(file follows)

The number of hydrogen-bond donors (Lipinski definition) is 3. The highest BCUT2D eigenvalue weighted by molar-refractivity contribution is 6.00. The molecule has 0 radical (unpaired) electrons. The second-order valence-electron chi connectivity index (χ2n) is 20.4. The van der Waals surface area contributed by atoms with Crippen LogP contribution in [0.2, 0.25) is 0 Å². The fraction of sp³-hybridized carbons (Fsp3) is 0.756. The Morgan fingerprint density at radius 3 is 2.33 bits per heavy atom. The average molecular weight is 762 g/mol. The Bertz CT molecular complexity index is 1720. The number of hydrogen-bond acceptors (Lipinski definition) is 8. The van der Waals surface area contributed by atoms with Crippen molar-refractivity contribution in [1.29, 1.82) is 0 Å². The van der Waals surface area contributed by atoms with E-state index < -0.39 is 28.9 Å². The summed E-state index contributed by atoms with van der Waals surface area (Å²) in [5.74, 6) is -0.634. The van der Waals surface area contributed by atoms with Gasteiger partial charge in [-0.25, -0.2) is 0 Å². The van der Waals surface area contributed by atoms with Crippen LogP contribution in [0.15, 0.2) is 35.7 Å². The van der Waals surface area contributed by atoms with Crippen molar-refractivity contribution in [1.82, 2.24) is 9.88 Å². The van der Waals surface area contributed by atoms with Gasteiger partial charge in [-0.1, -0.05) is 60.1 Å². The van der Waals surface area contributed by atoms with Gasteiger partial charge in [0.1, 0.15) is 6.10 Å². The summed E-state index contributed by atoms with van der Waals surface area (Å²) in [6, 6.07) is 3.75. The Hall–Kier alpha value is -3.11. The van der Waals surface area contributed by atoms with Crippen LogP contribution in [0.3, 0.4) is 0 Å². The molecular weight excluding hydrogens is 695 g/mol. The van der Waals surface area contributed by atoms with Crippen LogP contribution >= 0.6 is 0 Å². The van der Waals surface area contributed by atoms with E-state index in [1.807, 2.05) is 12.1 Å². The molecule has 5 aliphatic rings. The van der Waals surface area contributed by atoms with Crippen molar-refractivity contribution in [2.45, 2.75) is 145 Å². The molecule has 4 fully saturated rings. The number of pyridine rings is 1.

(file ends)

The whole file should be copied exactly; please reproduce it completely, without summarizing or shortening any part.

The number of hydrogen-bond donors (Lipinski definition) is 3. The highest BCUT2D eigenvalue weighted by molar-refractivity contribution is 6.00. The molecule has 0 radical (unpaired) electrons. The second-order valence-electron chi connectivity index (χ2n) is 20.4. The van der Waals surface area contributed by atoms with Crippen LogP contribution in [0.2, 0.25) is 0 Å². The fraction of sp³-hybridized carbons (Fsp3) is 0.756. The Morgan fingerprint density at radius 3 is 2.33 bits per heavy atom. The average molecular weight is 762 g/mol. The Bertz CT molecular complexity index is 1720. The number of hydrogen-bond acceptors (Lipinski definition) is 8. The van der Waals surface area contributed by atoms with Crippen molar-refractivity contribution in [1.29, 1.82) is 0 Å². The van der Waals surface area contributed by atoms with E-state index < -0.39 is 28.9 Å². The summed E-state index contributed by atoms with van der Waals surface area (Å²) in [5.74, 6) is -0.634. The van der Waals surface area contributed by atoms with Gasteiger partial charge in [-0.25, -0.2) is 0 Å². The van der Waals surface area contributed by atoms with Crippen LogP contribution in [0.15, 0.2) is 35.7 Å². The van der Waals surface area contributed by atoms with Crippen molar-refractivity contribution in [1.82, 2.24) is 9.88 Å². The van der Waals surface area contributed by atoms with Gasteiger partial charge in [-0.1, -0.05) is 60.1 Å². The van der Waals surface area contributed by atoms with Gasteiger partial charge in [0.1, 0.15) is 6.10 Å². The summed E-state index contributed by atoms with van der Waals surface area (Å²) in [6, 6.07) is 3.75. The Hall–Kier alpha value is -3.11. The van der Waals surface area contributed by atoms with Crippen LogP contribution in [0.3, 0.4) is 0 Å². The molecular weight excluding hydrogens is 695 g/mol. The van der Waals surface area contributed by atoms with Crippen LogP contribution >= 0.6 is 0 Å². The van der Waals surface area contributed by atoms with E-state index in [1.807, 2.05) is 12.1 Å². The molecule has 5 aliphatic rings. The van der Waals surface area contributed by atoms with Crippen molar-refractivity contribution in [2.45, 2.75) is 145 Å². The molecule has 4 fully saturated rings. The number of pyridine rings is 1.